New California Laws

2015 New California Laws

January 1, 2015, brought in a New Year and new California laws. These new laws include the following:

“Native American Day” is California’s new state holiday. The designated day is the fourth Friday in September. The legislature enacted this new state holiday because “…As the original peoples of our nation and state, Native Americans have provided extensive historical contributions to the State of California. For more than 12,000 years, Native Americans have inhabited, preserved, and cultivated this land that ultimately became the Golden State. To this day, several iconic regions in California, from Lake Tahoe to Malibu, are named after native origin….”

A new law extends the tenant’s quiet enjoyment of the premises to participation in personal agriculture in portable containers approved by the landlord in the tenant’s private area. The purpose of the new law is to promote and remove obstacles to increased community access to fresh fruit and vegetables and encourage the practice of homeowners growing food in their private yard space for personal use or for donation to others. This new law applies only to tenants living on residential property consisting of a building containing not more than two units. The personal agriculture provisions also apply to homeowners who are part of a homeowners association or common interest development.

Another new law requires a landlord for any lease executed, renewed, or extended on and after July 1, 2015, to approve a written request of a tenant to install an electric vehicle charging station at a parking space allotted for the tenant in accordance with specified requirements for modification to the property. The law does not include a residential rental property with fewer than 5 parking spaces or property subject to rent control. The tenant is required to maintain a lessee’s general liability insurance policy in the amount of one million dollars ($1,000,000). There are also limitations to the application of this law to some commercial property.

Laws addressing rights to privacy were also enacted for 2015. One new law requires businesses to not only notify persons of any breach of personal information, but if that business was the source of the breach, the person or business must offer to provide appropriate identity theft prevention and mitigation services, if any, to the affected person at no cost for not less than 12 months if the breach exposed or may have exposed specified personal information. This new law targets the retail industry. The increasing use of private drones is covered in a new law to protect a person’s expectation of privacy. A person is liable for constructive invasion of privacy when a person attempts to capture, in a manner that is offensive to a reasonable person, any type of visual image, sound recording, or other physical impression, through the use of any device, of another person engaging in a personal or familial activity under circumstances in which the other person had a reasonable expectation of privacy. Existing law subjects a person who commits a constructive invasion of privacy to specified damages and civil fines.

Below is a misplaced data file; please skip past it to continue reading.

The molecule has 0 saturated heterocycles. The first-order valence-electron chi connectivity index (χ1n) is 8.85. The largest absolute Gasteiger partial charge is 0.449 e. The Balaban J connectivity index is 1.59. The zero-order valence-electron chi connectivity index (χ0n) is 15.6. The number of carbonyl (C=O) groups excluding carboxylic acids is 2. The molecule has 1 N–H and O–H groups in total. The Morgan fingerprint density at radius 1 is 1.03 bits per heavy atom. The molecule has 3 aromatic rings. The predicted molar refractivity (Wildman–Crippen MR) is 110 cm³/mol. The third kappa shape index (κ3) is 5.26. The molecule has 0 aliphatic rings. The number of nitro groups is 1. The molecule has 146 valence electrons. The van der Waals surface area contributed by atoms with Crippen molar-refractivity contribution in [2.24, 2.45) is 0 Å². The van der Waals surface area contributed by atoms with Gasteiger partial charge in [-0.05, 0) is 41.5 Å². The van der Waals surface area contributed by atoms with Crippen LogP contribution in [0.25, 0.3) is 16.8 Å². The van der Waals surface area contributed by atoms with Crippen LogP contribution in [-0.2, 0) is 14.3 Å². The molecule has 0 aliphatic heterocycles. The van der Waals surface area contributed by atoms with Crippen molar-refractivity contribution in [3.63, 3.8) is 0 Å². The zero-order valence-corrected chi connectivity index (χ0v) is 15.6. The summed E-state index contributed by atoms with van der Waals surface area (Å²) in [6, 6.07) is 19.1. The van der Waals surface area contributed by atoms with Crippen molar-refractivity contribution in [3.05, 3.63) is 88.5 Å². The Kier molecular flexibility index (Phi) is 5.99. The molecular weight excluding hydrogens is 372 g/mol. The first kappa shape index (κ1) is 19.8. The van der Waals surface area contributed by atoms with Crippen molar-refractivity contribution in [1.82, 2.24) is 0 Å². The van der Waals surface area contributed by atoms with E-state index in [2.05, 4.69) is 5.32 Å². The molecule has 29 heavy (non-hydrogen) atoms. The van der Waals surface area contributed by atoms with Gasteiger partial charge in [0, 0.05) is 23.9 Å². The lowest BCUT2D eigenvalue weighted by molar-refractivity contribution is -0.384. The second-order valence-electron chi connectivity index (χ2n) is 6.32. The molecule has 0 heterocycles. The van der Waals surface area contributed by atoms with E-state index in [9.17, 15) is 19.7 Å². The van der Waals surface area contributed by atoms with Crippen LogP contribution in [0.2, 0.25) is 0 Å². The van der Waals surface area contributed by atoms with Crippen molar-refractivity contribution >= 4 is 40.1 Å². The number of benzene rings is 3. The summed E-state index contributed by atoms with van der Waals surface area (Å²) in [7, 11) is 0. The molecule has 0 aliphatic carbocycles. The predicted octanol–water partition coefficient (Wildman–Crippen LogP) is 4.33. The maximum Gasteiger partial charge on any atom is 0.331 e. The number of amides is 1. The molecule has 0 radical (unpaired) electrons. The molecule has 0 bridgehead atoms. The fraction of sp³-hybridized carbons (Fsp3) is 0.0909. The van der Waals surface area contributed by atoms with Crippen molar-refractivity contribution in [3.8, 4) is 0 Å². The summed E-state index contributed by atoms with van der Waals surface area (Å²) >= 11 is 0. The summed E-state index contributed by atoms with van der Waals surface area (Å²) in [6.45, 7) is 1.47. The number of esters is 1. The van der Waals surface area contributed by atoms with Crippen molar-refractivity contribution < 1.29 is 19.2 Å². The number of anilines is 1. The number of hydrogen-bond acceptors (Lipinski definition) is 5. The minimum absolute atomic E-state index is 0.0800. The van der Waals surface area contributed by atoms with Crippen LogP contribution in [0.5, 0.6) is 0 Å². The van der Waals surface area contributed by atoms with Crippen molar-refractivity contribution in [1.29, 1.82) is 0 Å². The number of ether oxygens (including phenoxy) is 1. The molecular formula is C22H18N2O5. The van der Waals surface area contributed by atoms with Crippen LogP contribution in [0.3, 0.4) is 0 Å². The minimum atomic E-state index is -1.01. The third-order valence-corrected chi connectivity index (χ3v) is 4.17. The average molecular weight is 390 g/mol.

Now there is a private cause of action against a person, in addition to the act being a crime, for person who intentionally distributes a photograph or recorded image of another that exposes the intimate body parts, of that person or him or her engaged in specified sexual acts, without his or her consent, knowing that the other person had a reasonable expectation that the material would remain private. The media has covered this type of action as revenge porn. Also, in 2015, residents of California are no longer subject to website charging to remove mugshots to protect their privacy. A person who publishes a booking photograph, via print or electronic means is prohibited from soliciting, requiring, or accepting a fee or other consideration from a subject individual, to remove, correct, modify, or to refrain from publishing or otherwise disseminating that photograph. The new law authorizes a subject individual who is aggrieved by a violation of these provisions to bring a civil suit to recover the greater of actual damages or a $1,000 penalty for each violation.

Existing law provides that certain property is exempted from enforcement of money judgments. The spouse of a judgment debtor is permitted to claim an exemption in the case of community property, whether or not the spouse is also a judgment debtor under the judgment. In 2015, a domestic partner is also permitted to claim an exemption in the case of community property.

Beginning July 1, 2015, all employers are required to give employees three days paid sick leave. Employers with only a few employees are not exempt from this new law.

Businesses that use unpaid interns and volunteers should be aware of a new law which defines interns and volunteers as employees for the purpose of enforcing California Fair Employment and Housing Act (FEHA). FEHA protects employees against harassment, retaliation and discrimination.